Buerger’s Disease: Buerger’s disease, also called thromboangiitis obliterans, is an inflammation of small- and medium-sized blood vessels in the arms and legs. This eventually damages or destroys skin tissues and may lead to infection and gangrene.
The disease is found worldwide and can affect people of any race and age group. Though, it largely affects Asian and Middle Eastern men between the ages of 40 and 45 who profoundly use, or have heavily used, tobacco goods, including chewing tobacco.
Stopping all forms of tobacco is the only approach to stop Buerger’s disease. For those who don’t stop, amputation of all or part of a limb is sometimes essential.
Causes of Buerger’s Disease
- The definite cause of Buerger’s disease remains unknown. The chance for developing Buerger’s disease raises when you smoke heavily.
- It has been assumed that Buerger’s Disease is an “autoimmune” reaction (the body’s immune system attacks the body’s own tissues) triggered by some constituent of tobacco.
Symptoms of Buerger’s Disease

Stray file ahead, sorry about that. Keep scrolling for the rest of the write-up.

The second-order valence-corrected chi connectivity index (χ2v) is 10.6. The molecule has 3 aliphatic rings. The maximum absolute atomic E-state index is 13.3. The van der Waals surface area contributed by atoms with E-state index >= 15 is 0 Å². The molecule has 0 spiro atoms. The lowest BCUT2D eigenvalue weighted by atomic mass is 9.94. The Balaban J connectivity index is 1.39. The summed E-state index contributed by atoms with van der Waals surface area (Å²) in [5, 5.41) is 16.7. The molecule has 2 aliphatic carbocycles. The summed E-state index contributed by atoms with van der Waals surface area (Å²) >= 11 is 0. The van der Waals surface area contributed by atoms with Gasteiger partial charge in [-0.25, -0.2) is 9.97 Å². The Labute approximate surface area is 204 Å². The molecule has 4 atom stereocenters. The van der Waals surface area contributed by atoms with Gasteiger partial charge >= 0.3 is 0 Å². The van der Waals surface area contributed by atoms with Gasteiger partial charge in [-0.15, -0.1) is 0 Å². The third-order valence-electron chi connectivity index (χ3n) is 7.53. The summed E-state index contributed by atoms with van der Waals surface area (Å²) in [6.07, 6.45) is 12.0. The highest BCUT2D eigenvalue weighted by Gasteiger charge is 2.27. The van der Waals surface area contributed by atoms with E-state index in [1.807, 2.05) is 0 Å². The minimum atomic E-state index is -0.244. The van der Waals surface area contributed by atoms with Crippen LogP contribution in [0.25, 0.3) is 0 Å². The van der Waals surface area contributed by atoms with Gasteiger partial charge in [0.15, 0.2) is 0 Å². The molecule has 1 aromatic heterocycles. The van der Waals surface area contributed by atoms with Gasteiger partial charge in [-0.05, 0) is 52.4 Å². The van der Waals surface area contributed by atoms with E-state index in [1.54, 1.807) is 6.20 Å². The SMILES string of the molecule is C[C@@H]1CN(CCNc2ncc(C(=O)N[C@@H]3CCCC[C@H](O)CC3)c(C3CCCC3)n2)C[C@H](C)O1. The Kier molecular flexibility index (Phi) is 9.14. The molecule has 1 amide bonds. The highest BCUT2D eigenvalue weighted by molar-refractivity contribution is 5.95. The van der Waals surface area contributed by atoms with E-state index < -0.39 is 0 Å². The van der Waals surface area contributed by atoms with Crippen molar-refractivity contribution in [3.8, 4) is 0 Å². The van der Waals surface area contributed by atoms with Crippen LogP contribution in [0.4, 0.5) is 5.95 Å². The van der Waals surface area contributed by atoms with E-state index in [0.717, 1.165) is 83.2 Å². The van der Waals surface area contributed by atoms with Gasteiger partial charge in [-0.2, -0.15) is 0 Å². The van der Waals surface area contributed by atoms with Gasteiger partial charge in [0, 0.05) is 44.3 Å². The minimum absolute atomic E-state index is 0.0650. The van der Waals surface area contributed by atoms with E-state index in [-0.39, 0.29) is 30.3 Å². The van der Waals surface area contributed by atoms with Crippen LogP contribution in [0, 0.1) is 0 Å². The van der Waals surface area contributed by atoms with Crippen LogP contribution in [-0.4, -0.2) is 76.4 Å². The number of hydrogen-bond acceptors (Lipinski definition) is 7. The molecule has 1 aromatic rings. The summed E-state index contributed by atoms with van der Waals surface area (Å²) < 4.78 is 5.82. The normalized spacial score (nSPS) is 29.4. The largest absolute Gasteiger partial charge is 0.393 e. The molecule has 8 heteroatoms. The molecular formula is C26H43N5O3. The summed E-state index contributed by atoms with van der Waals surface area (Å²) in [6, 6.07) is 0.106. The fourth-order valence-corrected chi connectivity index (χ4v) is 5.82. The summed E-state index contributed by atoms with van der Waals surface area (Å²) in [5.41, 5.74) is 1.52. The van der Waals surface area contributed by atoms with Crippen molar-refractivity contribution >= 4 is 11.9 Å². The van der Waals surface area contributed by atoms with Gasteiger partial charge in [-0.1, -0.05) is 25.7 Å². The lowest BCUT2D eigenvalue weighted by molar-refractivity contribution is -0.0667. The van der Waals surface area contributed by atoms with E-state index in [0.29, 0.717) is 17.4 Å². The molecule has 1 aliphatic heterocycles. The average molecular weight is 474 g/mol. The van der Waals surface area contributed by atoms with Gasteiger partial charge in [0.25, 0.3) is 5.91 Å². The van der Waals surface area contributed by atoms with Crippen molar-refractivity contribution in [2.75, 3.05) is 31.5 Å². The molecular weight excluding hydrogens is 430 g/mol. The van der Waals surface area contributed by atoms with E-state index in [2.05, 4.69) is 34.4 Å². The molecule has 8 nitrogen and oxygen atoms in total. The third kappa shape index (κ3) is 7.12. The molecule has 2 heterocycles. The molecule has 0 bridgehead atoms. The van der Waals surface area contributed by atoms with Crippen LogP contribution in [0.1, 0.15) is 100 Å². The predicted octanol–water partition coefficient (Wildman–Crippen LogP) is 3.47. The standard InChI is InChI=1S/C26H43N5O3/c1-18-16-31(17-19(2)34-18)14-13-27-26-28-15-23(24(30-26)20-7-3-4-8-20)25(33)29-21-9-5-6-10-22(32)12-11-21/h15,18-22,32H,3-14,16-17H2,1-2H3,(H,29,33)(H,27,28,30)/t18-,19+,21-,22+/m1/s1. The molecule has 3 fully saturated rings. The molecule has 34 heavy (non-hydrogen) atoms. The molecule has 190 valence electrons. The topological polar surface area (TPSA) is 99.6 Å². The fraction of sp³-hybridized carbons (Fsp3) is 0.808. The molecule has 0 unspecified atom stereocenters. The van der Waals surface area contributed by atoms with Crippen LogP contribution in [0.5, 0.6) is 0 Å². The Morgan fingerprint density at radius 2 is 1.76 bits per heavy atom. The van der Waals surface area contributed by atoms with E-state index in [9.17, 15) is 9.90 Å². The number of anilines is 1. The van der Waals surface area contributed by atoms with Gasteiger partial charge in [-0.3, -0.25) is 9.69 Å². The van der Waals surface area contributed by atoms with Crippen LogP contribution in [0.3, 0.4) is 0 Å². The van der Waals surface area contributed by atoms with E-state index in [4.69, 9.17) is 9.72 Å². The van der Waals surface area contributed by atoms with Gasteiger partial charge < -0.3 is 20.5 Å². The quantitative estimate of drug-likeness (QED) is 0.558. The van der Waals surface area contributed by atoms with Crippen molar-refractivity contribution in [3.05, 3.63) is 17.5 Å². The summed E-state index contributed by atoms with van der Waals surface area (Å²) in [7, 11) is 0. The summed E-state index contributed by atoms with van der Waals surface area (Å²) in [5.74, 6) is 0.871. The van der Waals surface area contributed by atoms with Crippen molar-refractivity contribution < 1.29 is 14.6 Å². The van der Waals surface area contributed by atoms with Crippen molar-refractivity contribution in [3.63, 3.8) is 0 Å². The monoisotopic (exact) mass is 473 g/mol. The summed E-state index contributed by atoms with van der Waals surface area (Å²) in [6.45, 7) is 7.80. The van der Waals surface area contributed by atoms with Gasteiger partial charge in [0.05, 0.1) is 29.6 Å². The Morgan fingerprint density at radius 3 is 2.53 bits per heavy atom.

- Pain that may arise and go in your legs, feet or in the arms and hands.
- Cold hands or feet- This pain may happen when you work your hands or feet and eases during you stop that activity (claudication), or when you’re at rest.
- Skin changes, painful sores, or ulcers on the hands or feet.
- Inflammation along a vein just below the skin’s surface (due to a blood clot in the vein).
Diagnosis of Buerger’s Disease
- Buerger’s disease can be mimicked by a wide variety of other diseases that cause diminished blood flow to the extremities. These other disorders must be ruled out among an aggressive evaluation because their treatments differ substantially from that of Buerger’s Disease.
- Buerger’s Disease may be confused include endocarditis (an infection of the lining of the heart), atherosclerosis (build-up of cholesterol plaques in the arteries), other types of vasculitis, severe Raynaud’s phenomenon connected with connective tissue disorders (e.g., lupus or scleroderma), clotting disorders of the blood, and others.
- To determine if someone has Buerger’s disease doctors run tests that rule out other more common conditions. These tests may include blood tests, Allen’s test or an angiogram.
Treatment of Buerger’s Disease
It is fundamental that patients with Buerger’s disease quit smoking quickly and completely. This is the only treatment associated to be efficient in Buerger’s disease. Patients who continue to smoke are usually the ones who need amputation of fingers and toes.
Notwithstanding the clear presence of inflammation in this disorder, anti-inflammatory agents such as steroids become not been shown to be beneficial. Furthermore, strategies of anticoagulation (thinning of the blood with aspirin or other agents to prevent clots) have not proven effective.
The only way to limit the progression of the disease is to stop all tobacco products.